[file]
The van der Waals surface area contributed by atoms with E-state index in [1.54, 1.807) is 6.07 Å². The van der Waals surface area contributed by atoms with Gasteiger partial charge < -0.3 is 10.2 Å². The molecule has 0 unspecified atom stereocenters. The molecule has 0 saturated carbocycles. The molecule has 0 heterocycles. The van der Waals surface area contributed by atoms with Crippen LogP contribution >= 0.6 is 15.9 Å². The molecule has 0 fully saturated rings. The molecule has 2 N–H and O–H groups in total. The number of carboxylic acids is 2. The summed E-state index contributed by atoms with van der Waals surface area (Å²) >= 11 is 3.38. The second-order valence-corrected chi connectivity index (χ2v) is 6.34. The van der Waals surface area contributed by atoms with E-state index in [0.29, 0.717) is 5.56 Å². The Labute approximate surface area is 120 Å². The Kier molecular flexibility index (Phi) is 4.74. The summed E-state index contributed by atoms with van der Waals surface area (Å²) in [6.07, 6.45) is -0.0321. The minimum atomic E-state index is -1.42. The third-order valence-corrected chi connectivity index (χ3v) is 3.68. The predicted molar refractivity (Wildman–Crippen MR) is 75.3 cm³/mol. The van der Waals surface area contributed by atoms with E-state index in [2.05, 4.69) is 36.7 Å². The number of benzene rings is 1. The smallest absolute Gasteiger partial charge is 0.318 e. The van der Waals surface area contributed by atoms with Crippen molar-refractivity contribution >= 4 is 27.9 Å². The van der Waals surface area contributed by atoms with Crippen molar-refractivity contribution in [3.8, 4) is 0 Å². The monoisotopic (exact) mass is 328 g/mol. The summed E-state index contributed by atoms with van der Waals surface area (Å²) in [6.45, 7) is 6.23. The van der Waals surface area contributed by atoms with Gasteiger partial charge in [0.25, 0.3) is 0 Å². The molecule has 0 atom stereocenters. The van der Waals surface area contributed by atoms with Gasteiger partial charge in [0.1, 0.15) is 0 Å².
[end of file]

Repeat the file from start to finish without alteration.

The van der Waals surface area contributed by atoms with E-state index in [1.54, 1.807) is 6.07 Å². The van der Waals surface area contributed by atoms with Gasteiger partial charge < -0.3 is 10.2 Å². The molecule has 0 unspecified atom stereocenters. The molecule has 0 saturated carbocycles. The molecule has 0 heterocycles. The van der Waals surface area contributed by atoms with Crippen LogP contribution >= 0.6 is 15.9 Å². The molecule has 0 fully saturated rings. The molecule has 2 N–H and O–H groups in total. The number of carboxylic acids is 2. The summed E-state index contributed by atoms with van der Waals surface area (Å²) >= 11 is 3.38. The second-order valence-corrected chi connectivity index (χ2v) is 6.34. The van der Waals surface area contributed by atoms with E-state index in [0.29, 0.717) is 5.56 Å². The Labute approximate surface area is 120 Å². The Kier molecular flexibility index (Phi) is 4.74. The summed E-state index contributed by atoms with van der Waals surface area (Å²) in [6.07, 6.45) is -0.0321. The minimum atomic E-state index is -1.42. The third-order valence-corrected chi connectivity index (χ3v) is 3.68. The predicted molar refractivity (Wildman–Crippen MR) is 75.3 cm³/mol. The van der Waals surface area contributed by atoms with E-state index in [2.05, 4.69) is 36.7 Å². The number of benzene rings is 1. The smallest absolute Gasteiger partial charge is 0.318 e. The van der Waals surface area contributed by atoms with Crippen molar-refractivity contribution >= 4 is 27.9 Å². The van der Waals surface area contributed by atoms with Crippen molar-refractivity contribution in [3.8, 4) is 0 Å². The monoisotopic (exact) mass is 328 g/mol. The summed E-state index contributed by atoms with van der Waals surface area (Å²) in [6.45, 7) is 6.23. The van der Waals surface area contributed by atoms with Gasteiger partial charge in [0.25, 0.3) is 0 Å². The molecule has 0 atom stereocenters. The van der Waals surface area contributed by atoms with Gasteiger partial charge in [0.1, 0.15) is 0 Å².